Prince Edward burn ban goes into effect, as nearby wildfires grow
Published 3:29 pm Thursday, November 16, 2023
We need rain. A case of extreme dry conditions in Prince Edward County has led to a burn ban being put in place. With multiple wildfires popping up both north and south of our area, there is concern any fire in Prince Edward could get out of hand.
The burn ban went into effect starting at 9:30 a.m. Thursday and will remain in place until further notice.
According to Farmville Fire Chief Daniel Clark, the weather conditions due to the lack of rain have dried out any vegetation that’s still around. To keep residents safe until conditions improve, the county called for a ban on any open air fires until conditions improve. You won’t find any argument from the Town of Farmville or from Clark on the need for it.
Email newsletter signup
“We are getting some morning dew which helps, but to be precautionary there’s a county wide burn ban,” said Clark.
This ban is on all open air and outdoor fires. This includes burning brush, leaves and anything else typically burned outside. As Thanksgiving is next week with family gatherings, keep in mind this also includes fire pits and bonfires.
Nearby wildfires still not under control
As of 1 p.m. Thursday, the Matts Creek wildfire in Bedford County had spread across 2,750 acres and was 2% contained, officials from the U.S. Forest Service said. Nearby parts of the Appalachian Trail have been closed, as the fire is five miles southeast of Glasgow and four miles northwest of Big Island. The concern is that it could easily cause damage both on the Trail itself and the Thomas Jefferson National Forest.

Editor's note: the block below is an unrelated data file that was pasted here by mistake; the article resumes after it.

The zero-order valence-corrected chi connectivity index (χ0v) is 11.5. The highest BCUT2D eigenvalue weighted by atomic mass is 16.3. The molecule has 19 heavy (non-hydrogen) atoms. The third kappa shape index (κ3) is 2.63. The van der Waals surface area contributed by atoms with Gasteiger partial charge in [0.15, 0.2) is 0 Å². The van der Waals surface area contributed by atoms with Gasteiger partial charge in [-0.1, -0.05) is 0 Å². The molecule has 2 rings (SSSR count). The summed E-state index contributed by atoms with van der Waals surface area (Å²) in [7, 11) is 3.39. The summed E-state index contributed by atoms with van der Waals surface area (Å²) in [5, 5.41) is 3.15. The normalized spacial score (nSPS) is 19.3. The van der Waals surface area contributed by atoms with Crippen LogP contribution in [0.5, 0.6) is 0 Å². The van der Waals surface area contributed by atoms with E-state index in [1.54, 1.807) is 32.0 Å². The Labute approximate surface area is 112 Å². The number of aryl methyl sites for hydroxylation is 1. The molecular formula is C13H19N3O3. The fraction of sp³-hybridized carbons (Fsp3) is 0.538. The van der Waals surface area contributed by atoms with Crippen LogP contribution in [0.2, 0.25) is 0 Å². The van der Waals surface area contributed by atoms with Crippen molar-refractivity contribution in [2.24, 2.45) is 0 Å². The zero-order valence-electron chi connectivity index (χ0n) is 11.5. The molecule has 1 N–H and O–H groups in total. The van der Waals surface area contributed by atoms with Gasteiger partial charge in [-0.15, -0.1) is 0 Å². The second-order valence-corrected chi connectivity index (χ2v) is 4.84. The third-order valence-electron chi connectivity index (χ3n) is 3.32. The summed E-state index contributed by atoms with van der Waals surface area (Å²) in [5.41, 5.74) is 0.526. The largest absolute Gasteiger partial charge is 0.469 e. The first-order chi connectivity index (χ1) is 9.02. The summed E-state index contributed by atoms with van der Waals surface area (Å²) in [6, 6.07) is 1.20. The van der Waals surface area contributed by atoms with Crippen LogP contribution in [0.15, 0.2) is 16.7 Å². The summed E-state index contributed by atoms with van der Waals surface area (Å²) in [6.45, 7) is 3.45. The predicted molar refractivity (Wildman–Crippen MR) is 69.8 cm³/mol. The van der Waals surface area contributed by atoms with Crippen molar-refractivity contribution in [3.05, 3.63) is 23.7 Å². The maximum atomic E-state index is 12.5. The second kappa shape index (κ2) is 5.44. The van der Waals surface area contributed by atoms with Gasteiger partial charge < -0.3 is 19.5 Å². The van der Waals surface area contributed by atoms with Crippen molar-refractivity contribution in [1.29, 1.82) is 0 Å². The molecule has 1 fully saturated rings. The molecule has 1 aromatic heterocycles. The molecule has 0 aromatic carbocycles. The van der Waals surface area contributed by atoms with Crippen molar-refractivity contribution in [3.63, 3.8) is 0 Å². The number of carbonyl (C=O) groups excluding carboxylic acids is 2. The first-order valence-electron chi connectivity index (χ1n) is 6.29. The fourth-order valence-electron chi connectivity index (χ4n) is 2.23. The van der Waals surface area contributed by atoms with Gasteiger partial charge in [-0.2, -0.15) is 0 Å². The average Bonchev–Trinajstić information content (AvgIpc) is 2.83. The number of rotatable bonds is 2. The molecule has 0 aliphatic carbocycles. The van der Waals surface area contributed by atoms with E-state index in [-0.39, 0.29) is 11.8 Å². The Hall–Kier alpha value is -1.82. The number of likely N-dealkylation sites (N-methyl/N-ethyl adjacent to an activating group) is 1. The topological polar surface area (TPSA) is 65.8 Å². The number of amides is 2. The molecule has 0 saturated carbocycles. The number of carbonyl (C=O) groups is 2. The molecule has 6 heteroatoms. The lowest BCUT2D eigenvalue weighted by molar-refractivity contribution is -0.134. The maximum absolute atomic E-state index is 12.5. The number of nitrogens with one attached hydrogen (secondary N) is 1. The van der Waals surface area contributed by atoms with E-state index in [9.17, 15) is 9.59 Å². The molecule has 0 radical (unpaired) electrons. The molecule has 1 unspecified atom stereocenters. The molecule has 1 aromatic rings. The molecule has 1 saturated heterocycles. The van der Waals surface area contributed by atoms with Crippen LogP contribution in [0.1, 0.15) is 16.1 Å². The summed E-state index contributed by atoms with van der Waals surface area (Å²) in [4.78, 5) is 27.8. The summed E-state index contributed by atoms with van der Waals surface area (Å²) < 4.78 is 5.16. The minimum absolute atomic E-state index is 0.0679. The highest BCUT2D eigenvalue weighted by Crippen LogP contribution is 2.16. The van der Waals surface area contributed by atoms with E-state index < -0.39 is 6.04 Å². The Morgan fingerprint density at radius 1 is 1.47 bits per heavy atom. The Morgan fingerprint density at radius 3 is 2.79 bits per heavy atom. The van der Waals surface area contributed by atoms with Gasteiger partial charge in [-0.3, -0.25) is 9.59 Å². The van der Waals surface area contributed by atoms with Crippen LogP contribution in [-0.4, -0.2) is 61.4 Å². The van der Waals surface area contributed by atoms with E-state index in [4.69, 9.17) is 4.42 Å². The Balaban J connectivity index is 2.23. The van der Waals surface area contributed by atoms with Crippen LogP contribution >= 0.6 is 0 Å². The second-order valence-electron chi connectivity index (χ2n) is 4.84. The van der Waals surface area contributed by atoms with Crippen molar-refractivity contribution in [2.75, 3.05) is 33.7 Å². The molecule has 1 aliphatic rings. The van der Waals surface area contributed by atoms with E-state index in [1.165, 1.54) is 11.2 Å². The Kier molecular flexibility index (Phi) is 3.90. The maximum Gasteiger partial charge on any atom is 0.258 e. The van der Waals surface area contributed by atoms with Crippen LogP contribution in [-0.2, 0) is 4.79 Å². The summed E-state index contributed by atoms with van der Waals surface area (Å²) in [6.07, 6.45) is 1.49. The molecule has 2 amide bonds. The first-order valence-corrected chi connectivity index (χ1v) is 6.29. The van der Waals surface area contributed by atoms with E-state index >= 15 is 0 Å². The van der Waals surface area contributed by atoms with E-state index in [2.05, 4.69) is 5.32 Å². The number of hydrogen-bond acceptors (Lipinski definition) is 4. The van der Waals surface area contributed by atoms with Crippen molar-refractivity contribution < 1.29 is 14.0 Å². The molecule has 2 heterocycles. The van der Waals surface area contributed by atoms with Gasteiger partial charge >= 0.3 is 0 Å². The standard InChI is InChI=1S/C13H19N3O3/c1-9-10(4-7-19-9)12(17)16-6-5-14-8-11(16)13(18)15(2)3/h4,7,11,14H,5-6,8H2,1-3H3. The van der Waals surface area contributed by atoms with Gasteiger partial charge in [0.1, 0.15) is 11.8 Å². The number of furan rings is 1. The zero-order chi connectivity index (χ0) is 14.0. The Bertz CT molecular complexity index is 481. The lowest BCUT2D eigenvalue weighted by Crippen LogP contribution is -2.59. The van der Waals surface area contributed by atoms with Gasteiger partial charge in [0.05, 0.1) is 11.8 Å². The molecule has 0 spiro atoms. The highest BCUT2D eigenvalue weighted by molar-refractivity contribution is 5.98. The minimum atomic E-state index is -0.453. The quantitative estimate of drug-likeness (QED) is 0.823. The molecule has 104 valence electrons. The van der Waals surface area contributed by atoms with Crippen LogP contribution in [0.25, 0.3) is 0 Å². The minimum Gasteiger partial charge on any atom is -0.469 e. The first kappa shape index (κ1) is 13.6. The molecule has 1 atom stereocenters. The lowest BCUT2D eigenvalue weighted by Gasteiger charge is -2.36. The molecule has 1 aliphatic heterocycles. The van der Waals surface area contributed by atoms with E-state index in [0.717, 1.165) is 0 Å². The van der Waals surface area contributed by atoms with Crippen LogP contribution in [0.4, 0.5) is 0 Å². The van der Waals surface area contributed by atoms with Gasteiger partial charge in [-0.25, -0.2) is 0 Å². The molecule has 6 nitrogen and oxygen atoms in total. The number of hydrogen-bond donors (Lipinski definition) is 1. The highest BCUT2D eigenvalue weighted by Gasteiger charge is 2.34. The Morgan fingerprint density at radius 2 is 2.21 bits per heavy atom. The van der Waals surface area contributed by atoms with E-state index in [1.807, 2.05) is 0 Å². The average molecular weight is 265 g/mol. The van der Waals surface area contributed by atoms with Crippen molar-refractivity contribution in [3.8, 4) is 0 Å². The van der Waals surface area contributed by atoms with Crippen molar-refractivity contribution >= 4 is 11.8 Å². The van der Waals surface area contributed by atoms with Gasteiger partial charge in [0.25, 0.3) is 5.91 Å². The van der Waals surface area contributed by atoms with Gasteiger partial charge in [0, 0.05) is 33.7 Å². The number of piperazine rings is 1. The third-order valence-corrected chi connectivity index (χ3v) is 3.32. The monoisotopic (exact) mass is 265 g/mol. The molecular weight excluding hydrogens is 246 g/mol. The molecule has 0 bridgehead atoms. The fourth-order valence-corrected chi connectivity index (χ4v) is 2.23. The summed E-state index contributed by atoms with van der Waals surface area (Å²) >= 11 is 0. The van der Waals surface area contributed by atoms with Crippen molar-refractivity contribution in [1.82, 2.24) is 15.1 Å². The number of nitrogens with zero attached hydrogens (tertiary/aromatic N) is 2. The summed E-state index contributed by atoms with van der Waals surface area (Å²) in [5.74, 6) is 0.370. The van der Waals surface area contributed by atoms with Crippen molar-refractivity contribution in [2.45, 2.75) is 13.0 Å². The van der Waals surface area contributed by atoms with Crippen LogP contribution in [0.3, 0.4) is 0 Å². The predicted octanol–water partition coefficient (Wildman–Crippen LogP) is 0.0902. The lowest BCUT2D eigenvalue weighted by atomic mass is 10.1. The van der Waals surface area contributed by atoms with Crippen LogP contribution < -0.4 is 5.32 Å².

Earlier on Thursday, due to the dry conditions, a vehicle fire on I-64 spread into Shenandoah National Park at the Rockfish Gap area. That forced Skyline Drive to be closed from Loft Mountain at mile marker 79.5 to Rockfish Gap at mile marker 105.
A burn ban needed
In addition to Bedford, fires in Madison County and then south of here in Patrick County, near the North Carolina border, are also causing problems. They’re not just burning acres but the smoke generated is pouring into nearby communities.
People across Buckingham County started calling 911 on Thursday, after clouds of the smoke showed up. The sheriff’s office had to put out a statement, explaining where it was coming from. There is currently no burn ban in place in Buckingham.
“We have checked the area and there is no active fire in our county during this time,” the statement said. “The smoke is coming in from Bedford County, due to the wildfire that is occurring there.”
The Toga Volunteer Fire Department near Dillwyn also asked Buckingham residents to stop any burning for right now.
“There is no burn ban in Buckingham County at this time, but we strongly discourage any burning,” the department’s statement said.
According to the National Weather Service, the dry conditions are expected to continue, at least through the first part of next week. The forecast calls for an 80% chance of rain in Farmville and the surrounding areas on Tuesday. But until that happens, Clark says residents of Farmville, Prince Edward and surrounding counties should be cautious of this dry weather. Other residents should stay aware that a burn ban could soon be in place for them as well until wetter weather arrives.
“We are monitoring weather conditions and this ban will stay in place until we have enough rain soaked into the ground to make it safe to burn again,” said Clark.